Over the last few months, poignant street art tackling the topic of Covid-19 has sprung up across the world. These distinctive works address the impact of the virus in a variety of artistic, educational and political ways.
Street artists have quickly repurposed their talents to show their gratitude to the international health services on the front line of the fight against coronavirus, with some murals spanning huge walls for all to see.
Prolific artist Rachel List has covered Pontefract in West Yorkshire with superhero-themed artworks that give thanks to the UK’s National Health Service. “I think people just want to show their appreciation for the NHS,” remarked List. “And hopefully, I have, in some small way allowed that message to travel.” Similar graffiti has appeared in Warsaw, Poland, like the enormous piece spanning an apartment block that depicts Superman paying his respects to Polish healthcare workers with the slogan “Not All Heroes Wear Capes.”
Personal protective equipment (PPE) and washing hands with soap have also proved popular subjects to represent for both artistic and educational purposes.
In London, artist Lionel Stanhope is adorning public walls with updated Old Master paintings for the coronavirus era. His topical version of Caravaggio’s (1571-1610) ‘Supper at Emmaus’ now shows Jesus wearing surgical gloves, and his adaption of ‘Portrait of a Man’ by Jan van Eyck (1422-1441) hides the sitter’s face behind a protective mask.
Other street artists have created satirical pieces that comment on the ways society and politicians have responded to the crisis. San Francisco-based artist Red Zapata painted a mural transforming President Donald Trump into a Covid-19 cell in early March. Soon after he had completed the eye-catching painting, the artist became ill with coronavirus symptoms, but was unable to get tested.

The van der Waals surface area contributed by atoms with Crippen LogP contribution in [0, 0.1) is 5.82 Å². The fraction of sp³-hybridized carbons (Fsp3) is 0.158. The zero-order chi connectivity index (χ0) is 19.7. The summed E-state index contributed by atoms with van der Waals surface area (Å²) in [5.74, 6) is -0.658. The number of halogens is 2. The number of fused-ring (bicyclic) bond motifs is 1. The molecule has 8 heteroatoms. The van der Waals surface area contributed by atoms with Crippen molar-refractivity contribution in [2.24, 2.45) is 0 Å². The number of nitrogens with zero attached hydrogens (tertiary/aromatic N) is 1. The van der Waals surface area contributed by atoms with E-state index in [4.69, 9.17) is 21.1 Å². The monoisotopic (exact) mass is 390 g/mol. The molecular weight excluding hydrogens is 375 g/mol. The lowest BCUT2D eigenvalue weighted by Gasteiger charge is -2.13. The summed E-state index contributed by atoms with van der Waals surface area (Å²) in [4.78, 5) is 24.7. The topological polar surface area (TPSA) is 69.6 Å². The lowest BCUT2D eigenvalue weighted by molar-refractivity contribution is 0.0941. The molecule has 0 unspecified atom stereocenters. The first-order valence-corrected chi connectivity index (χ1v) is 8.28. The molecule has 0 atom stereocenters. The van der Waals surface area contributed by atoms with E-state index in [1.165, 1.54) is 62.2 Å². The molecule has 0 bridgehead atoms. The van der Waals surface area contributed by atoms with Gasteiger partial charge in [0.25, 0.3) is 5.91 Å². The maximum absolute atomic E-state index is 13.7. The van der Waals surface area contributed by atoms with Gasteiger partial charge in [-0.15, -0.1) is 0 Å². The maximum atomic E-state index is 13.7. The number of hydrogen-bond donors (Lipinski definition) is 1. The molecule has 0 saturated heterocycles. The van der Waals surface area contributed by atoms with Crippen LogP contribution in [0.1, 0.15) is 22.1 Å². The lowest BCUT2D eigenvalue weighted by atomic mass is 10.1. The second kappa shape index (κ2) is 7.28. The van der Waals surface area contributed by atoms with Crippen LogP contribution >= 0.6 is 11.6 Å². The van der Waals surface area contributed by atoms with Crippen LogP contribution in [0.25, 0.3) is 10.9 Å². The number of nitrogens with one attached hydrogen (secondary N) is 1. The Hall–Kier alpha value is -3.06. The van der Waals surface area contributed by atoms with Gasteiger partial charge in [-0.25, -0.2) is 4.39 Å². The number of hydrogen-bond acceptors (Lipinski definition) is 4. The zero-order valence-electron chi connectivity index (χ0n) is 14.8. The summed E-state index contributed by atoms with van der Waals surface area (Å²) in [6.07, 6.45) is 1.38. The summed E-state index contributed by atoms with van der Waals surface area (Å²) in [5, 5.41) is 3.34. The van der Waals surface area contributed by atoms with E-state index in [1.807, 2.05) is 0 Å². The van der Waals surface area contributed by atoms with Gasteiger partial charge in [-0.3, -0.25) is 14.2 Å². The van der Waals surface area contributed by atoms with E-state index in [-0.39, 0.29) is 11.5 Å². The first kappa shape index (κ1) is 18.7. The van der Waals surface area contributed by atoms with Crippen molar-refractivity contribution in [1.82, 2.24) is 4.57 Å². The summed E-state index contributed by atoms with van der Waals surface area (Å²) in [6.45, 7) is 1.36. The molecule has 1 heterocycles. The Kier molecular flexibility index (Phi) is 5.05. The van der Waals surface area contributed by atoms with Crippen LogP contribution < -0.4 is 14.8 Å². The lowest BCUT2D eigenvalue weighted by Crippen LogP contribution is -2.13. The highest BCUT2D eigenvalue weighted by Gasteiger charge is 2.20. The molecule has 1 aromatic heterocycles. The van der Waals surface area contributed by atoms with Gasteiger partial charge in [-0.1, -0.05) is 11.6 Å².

Speaking about the inspiration behind his piece, Zapata commented “Trump has been dominating the news and now this thing is taking the forefront and it’s something he cannot belittle and something he has no way to put down and insult. It’s like he’s being taken over by the coronavirus.”
Berlin graffiti artist Eme Freethinker satirised stockpiling as a response to the virus, which has seen many supermarket shelves around the world left bare. His larger than life mural in the Mauerpark public park portrays the ‘Lord Of The Rings’ character Gollum grasping a roll of toilet paper and whispering to it: “my precious!”.
During this worldwide crisis it seems that creativity is indeed flourishing, as artists find new ways to share their work and connect with the public.